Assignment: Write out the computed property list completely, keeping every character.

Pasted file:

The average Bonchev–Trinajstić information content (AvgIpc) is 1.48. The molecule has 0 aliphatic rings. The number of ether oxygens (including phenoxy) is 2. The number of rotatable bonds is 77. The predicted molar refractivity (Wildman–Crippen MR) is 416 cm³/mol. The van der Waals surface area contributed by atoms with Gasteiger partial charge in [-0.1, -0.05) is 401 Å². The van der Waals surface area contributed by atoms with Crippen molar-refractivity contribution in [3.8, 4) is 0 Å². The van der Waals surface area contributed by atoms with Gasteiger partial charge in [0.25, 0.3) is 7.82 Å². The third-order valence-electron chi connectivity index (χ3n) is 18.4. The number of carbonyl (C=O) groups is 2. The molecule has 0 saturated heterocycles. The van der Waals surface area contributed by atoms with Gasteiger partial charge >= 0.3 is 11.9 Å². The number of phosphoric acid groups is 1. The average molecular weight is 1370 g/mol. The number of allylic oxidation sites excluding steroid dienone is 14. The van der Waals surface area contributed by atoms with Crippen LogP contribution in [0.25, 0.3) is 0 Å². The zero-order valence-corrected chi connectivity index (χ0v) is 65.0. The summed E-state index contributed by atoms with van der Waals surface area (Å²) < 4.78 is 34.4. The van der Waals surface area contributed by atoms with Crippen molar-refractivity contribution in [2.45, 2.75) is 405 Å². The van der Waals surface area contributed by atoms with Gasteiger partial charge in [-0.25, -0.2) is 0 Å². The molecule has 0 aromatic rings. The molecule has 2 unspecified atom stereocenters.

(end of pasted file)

The average Bonchev–Trinajstić information content (AvgIpc) is 1.48. The molecule has 0 aliphatic rings. The number of ether oxygens (including phenoxy) is 2. The number of rotatable bonds is 77. The predicted molar refractivity (Wildman–Crippen MR) is 416 cm³/mol. The van der Waals surface area contributed by atoms with Gasteiger partial charge in [-0.1, -0.05) is 401 Å². The van der Waals surface area contributed by atoms with Crippen molar-refractivity contribution in [3.8, 4) is 0 Å². The van der Waals surface area contributed by atoms with Gasteiger partial charge in [0.25, 0.3) is 7.82 Å². The third-order valence-electron chi connectivity index (χ3n) is 18.4. The number of carbonyl (C=O) groups is 2. The molecule has 0 saturated heterocycles. The van der Waals surface area contributed by atoms with Gasteiger partial charge >= 0.3 is 11.9 Å². The number of phosphoric acid groups is 1. The average molecular weight is 1370 g/mol. The number of allylic oxidation sites excluding steroid dienone is 14. The van der Waals surface area contributed by atoms with Crippen LogP contribution in [0.25, 0.3) is 0 Å². The zero-order valence-corrected chi connectivity index (χ0v) is 65.0. The summed E-state index contributed by atoms with van der Waals surface area (Å²) < 4.78 is 34.4. The van der Waals surface area contributed by atoms with Crippen molar-refractivity contribution in [2.45, 2.75) is 405 Å². The van der Waals surface area contributed by atoms with Gasteiger partial charge in [-0.25, -0.2) is 0 Å². The molecule has 0 aromatic rings. The molecule has 2 unspecified atom stereocenters.